Calling on food stores for positive changes

Letters

Editor:

(This is an edited version of a letter sent to the managers of the major grocery stores on the Sunshine Coast.)

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We, the undersigned, are members of Roberts Creek Cohousing, which consists of 31 households of Sunshine Coast consumers and shoppers. Some of us buy our groceries principally at regular supermarkets, some mainly at health food and organic stores. But we all applaud steps taken towards less plastic and less waste: e.g., kudos to IGA for discontinuing the routine use of plastic grocery bags at the till.

We acknowledge there are barriers to making major changes. But we believe the barriers must be overcome, and that this is an opportunity for Sunshine Coast grocers and consumers to become leaders in this important battle.

A few suggestions for changes, some easy, some more complex:

• Supply small paper bags instead of plastic for dry bulk foods.

• Offer more paper bags for produce.

• For bulk fresh produce, provide free or low-cost non-plastic string bags.

• For packaged fresh produce, find suppliers who package in non-plastic net bags

• Have a scale for customers to weigh and label their own empty containers, for use in an expanded bulk food section.

• Or stock (for purchase) re-usable containers that are permanently labelled with their empty weight.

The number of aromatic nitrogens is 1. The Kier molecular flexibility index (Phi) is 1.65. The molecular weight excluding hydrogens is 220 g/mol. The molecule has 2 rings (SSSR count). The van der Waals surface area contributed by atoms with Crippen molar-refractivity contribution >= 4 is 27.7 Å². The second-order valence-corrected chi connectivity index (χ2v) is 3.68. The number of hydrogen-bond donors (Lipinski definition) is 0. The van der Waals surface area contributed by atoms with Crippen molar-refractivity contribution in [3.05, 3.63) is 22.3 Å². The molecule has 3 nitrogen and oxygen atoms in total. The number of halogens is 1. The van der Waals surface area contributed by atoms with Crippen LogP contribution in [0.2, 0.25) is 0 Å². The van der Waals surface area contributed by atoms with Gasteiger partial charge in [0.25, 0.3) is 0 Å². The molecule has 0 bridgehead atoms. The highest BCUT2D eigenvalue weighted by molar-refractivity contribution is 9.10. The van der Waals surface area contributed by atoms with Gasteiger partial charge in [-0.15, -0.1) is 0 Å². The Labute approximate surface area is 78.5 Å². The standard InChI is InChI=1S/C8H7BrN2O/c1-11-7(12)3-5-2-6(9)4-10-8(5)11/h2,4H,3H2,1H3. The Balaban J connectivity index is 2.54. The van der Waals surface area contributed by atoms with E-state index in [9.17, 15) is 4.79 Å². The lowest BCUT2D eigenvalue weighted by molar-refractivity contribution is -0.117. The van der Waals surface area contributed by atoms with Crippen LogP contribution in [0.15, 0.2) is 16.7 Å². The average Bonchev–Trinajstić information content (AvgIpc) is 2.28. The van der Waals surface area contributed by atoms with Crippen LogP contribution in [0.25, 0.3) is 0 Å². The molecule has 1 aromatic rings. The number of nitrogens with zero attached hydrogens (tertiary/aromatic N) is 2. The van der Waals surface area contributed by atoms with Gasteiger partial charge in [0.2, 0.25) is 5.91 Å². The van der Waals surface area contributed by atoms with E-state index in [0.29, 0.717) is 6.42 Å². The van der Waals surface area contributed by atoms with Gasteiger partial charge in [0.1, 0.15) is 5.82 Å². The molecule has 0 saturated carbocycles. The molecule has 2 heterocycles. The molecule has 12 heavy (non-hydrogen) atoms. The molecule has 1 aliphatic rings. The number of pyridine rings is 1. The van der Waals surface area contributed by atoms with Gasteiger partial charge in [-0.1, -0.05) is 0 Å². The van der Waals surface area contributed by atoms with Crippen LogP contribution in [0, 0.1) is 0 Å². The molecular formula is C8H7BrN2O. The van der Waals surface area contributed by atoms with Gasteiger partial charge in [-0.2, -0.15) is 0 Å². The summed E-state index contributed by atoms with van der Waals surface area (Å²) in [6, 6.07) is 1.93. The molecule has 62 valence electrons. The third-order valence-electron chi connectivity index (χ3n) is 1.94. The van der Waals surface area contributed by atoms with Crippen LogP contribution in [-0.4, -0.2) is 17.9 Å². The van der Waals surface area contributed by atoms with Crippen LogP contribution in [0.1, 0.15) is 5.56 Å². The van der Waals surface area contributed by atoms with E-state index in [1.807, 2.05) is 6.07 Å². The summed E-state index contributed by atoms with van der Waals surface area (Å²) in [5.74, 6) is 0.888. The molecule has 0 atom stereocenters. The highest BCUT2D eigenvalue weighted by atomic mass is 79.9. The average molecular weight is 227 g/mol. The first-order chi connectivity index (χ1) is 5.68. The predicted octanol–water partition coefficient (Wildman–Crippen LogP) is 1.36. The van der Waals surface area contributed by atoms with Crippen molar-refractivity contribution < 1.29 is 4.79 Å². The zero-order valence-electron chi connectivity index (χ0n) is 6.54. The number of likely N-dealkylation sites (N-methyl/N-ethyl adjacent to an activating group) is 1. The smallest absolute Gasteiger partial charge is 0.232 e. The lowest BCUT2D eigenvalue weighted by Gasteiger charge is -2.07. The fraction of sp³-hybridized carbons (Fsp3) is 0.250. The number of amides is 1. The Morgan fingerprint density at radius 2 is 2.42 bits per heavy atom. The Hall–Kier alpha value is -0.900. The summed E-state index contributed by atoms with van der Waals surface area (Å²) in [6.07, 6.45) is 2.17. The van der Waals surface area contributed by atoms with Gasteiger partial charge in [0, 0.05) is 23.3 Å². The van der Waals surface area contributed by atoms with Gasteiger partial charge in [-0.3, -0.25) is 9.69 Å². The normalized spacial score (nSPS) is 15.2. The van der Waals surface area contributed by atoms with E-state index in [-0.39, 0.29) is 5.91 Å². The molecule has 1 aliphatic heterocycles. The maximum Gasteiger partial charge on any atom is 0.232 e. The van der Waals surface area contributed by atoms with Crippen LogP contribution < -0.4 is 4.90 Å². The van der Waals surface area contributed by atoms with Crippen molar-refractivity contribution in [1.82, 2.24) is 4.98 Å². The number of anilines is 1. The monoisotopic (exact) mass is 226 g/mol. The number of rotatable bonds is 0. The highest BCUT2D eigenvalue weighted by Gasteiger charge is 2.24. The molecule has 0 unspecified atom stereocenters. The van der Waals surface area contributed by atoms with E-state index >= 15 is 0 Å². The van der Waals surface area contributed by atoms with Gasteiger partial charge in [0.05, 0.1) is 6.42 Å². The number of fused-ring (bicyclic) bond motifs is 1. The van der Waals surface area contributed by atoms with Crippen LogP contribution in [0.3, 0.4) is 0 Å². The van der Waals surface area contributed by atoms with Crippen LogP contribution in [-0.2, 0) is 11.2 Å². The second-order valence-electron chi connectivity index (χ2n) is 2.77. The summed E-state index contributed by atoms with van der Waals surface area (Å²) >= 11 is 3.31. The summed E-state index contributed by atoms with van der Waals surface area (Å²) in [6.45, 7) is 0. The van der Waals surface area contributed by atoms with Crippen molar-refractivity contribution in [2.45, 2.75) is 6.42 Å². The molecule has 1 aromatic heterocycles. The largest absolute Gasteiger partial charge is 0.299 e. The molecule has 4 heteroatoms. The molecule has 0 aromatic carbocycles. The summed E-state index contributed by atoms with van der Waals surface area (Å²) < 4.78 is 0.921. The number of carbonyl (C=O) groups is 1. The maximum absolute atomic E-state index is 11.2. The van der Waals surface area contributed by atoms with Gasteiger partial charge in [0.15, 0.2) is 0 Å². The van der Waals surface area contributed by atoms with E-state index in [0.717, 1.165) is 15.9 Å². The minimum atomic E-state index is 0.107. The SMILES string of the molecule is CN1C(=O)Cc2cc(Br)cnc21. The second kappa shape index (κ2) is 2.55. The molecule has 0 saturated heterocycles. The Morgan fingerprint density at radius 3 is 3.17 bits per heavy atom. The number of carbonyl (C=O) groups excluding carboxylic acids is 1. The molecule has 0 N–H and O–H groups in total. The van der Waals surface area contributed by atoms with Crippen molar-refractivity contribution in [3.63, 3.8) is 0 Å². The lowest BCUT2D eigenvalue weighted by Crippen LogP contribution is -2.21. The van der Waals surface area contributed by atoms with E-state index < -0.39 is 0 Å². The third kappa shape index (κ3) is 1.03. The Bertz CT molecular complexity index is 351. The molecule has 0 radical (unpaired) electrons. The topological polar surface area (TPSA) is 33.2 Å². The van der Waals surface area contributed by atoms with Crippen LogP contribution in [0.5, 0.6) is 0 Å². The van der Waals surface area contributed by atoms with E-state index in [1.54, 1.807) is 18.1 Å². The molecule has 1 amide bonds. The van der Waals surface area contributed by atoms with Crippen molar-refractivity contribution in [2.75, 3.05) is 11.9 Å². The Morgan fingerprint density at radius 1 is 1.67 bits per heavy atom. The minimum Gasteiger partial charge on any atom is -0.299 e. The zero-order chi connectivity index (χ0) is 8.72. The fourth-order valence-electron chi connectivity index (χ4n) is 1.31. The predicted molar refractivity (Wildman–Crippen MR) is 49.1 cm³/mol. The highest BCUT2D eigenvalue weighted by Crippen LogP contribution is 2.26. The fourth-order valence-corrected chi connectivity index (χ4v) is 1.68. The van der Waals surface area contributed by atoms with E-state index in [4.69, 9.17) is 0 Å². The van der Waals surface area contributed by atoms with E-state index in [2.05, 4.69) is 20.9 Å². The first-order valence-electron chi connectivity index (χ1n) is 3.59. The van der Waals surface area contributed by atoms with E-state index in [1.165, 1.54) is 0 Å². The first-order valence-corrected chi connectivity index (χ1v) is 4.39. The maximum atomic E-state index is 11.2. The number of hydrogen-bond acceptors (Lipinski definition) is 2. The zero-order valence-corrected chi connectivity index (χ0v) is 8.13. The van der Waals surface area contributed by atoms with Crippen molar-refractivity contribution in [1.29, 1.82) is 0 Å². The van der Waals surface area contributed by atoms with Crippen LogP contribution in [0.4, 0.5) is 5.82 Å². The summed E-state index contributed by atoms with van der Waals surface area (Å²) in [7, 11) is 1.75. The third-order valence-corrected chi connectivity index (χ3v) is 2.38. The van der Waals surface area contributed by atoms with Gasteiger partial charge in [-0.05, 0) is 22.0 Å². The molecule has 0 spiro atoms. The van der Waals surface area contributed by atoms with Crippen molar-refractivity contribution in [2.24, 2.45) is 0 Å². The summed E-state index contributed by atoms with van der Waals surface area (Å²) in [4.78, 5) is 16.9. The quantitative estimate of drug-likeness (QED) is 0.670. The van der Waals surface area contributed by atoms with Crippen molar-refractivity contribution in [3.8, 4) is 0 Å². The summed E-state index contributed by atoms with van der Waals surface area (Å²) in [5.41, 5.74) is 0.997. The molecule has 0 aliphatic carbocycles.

We’d love to see your stores eventually include more “zero waste” systems: liquids (dish detergent, hand soap, vegetable oil) available for bulk refillable containers. Those of us who shop at supermarkets would like to see “standard” products (not only natural or organic) sold this way.

The other aspect of grocery shopping on the Coast where we’d love to see change is in the shocking amount of fresh food that’s discarded. We strongly support any initiatives to reduce this waste: separate, lower-priced bins for produce that would otherwise be dumped; donation of such produce to food banks or charities or even livestock producers (for animal feed). Fortis BC’s bio-gas program is another possible destination for food that would otherwise be dumped.

We believe it is time for positive action, and grocery shopping is one routine activity where every individual and every store can make a difference.

Jane Mossop (and 34 other individuals), Roberts Creek

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